Part 3: Strengthening our core assurance role

Annual plan 2024/25.

In this Part, we discuss:

The public audit system provides assurance that public organisations report relevant and reliable information about their finances and performance to Parliament, councils, governors, and the public.

In 2024/25, we will audit about 3300 public organisations. This work is carried out by Audit New Zealand and private sector audit firms appointed by the Auditor-General.

The public audit system is critical to effective public accountability. However, it is under significant pressure. We have a range of work planned and under way to continue strengthening the public audit system.

Strengthening the public audit system

The current challenges for public sector audit

We are well placed to complete audits within normal statutory reporting deadlines (that is, the deadlines that were in place before the Covid-19 pandemic). Our larger audits are now meeting or exceeding pre-pandemic timeliness. However, the timeliness of audits of schools and smaller public organisations remains a challenge. Improving the timeliness of these audits will be a focus in 2024/25.

There continues to be a worldwide shortage of auditors. Fewer people are studying accounting-related subjects in tertiary education, which means this shortage is likely to continue. We will keep working with professional bodies to promote auditing as a career and strengthen the pipeline of professionals interested in public sector auditing.

We have built relationships with public audit offices overseas (including Australia and the United Kingdom) to support peak workloads through secondment and transfer arrangements. This helps to address peak workloads and build career paths for our staff. We will continue to build on these relationships in 2024/25.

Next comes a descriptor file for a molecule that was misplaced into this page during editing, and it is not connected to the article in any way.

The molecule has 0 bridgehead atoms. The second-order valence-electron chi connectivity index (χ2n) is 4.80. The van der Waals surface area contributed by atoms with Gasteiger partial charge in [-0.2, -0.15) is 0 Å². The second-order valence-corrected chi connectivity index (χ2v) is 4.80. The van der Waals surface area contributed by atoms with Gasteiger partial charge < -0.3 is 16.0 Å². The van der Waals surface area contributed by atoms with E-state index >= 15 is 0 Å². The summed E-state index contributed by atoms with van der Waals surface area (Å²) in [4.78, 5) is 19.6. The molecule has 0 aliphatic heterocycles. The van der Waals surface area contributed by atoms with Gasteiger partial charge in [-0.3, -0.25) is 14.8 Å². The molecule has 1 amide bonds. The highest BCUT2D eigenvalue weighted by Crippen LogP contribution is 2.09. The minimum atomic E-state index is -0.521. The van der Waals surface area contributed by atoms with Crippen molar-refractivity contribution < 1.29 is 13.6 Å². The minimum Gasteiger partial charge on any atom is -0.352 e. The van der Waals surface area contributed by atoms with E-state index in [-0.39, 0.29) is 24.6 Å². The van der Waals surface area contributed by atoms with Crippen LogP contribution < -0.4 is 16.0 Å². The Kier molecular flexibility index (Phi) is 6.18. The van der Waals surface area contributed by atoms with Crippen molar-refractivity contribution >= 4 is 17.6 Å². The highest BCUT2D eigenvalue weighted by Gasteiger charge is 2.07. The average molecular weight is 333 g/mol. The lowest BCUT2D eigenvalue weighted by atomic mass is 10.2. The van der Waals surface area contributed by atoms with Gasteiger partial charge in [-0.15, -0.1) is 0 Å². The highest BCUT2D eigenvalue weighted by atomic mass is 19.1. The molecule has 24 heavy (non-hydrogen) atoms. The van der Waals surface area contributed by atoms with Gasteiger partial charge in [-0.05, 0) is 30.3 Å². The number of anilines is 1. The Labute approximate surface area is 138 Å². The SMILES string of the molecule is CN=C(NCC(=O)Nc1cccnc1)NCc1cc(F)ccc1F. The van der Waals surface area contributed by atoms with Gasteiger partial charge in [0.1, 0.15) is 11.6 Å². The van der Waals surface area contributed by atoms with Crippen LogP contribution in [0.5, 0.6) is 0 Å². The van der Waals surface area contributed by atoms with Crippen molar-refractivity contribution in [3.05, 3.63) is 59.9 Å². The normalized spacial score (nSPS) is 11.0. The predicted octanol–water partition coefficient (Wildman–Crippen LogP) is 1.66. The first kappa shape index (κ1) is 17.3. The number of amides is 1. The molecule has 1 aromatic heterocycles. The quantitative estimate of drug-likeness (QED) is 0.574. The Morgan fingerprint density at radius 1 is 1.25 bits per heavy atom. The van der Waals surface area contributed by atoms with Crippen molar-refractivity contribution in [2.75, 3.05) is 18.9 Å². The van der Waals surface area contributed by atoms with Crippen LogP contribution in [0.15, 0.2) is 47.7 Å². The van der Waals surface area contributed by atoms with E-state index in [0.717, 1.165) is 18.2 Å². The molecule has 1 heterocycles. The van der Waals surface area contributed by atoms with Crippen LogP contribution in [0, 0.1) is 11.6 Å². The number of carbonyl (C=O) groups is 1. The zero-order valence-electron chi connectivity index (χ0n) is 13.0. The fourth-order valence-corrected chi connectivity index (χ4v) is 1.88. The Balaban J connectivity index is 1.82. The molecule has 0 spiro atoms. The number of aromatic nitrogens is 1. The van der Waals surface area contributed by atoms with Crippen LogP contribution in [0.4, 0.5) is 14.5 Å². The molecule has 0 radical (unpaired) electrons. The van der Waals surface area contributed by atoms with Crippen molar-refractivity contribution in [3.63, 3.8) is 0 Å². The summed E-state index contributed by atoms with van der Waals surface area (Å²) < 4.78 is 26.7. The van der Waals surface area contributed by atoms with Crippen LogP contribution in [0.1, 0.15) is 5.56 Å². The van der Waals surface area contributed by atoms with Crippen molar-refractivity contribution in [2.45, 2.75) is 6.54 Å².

Audit allocation strategy

During the Covid-19 pandemic, the Auditor-General reallocated about 80,000 hours of audit work between audit firms. This reallocation was done to relieve pressure on audit staff and ensure that audit quality, and timeliness when possible, were maintained. Now that the effects of the pandemic on audit delivery have been largely addressed, we are focusing on ensuring that audit allocation supports a sustainable public audit system. 

In 2024/25, we will begin work to optimise the allocation of the public audit portfolio. This will involve increasing the Audit New Zealand audit portfolio in line with previous commitments, and ensuring an optimal allocation of audits across audit service providers.

Auditing schools

Every year, nearly 2500 schools and school-related organisations are audited. These audits are carried out by private sector firms on behalf of the Auditor-General.

Appointing auditors to carry out school audits is becoming increasingly challenging.

The Covid-19 pandemic and the resulting auditor shortage have created delays in completing school audits. There are also fewer firms carrying out school audits than in the past. School audit fees are also under pressure.

Work under way:* Ensuring the completion of quality and timely audits of schools
In 2024/25, to ensure that quality audits of schools are completed in a timely manner, we will implement a programme of work that is aimed at:
  • increasing audit resources by identifying and contracting new and appropriately qualified audit firms;
  • increasing audit efficiency by planning for the implementation of the new international auditing standard on less-complex entities;
  • introducing further guidance and standard working papers for key audit areas, and supporting the Ministry of Education in its work on the future of schools' financial reporting and assurance; and
  • ensuring that school audit fees remain reasonable.

* Work under way is work that we started before the publication of this annual plan. Planned work is work that we intend to start in 2024/25.

Climate-related reporting

There are new audit requirements for climate-related reporting and an increasing demand from stakeholders for quality climate-related information.

Climate-related reporting is evolving. We expect public organisations to report climate-related information that is relevant, reliable, transparent, and understandable. Our assurance work, where mandated, will support this.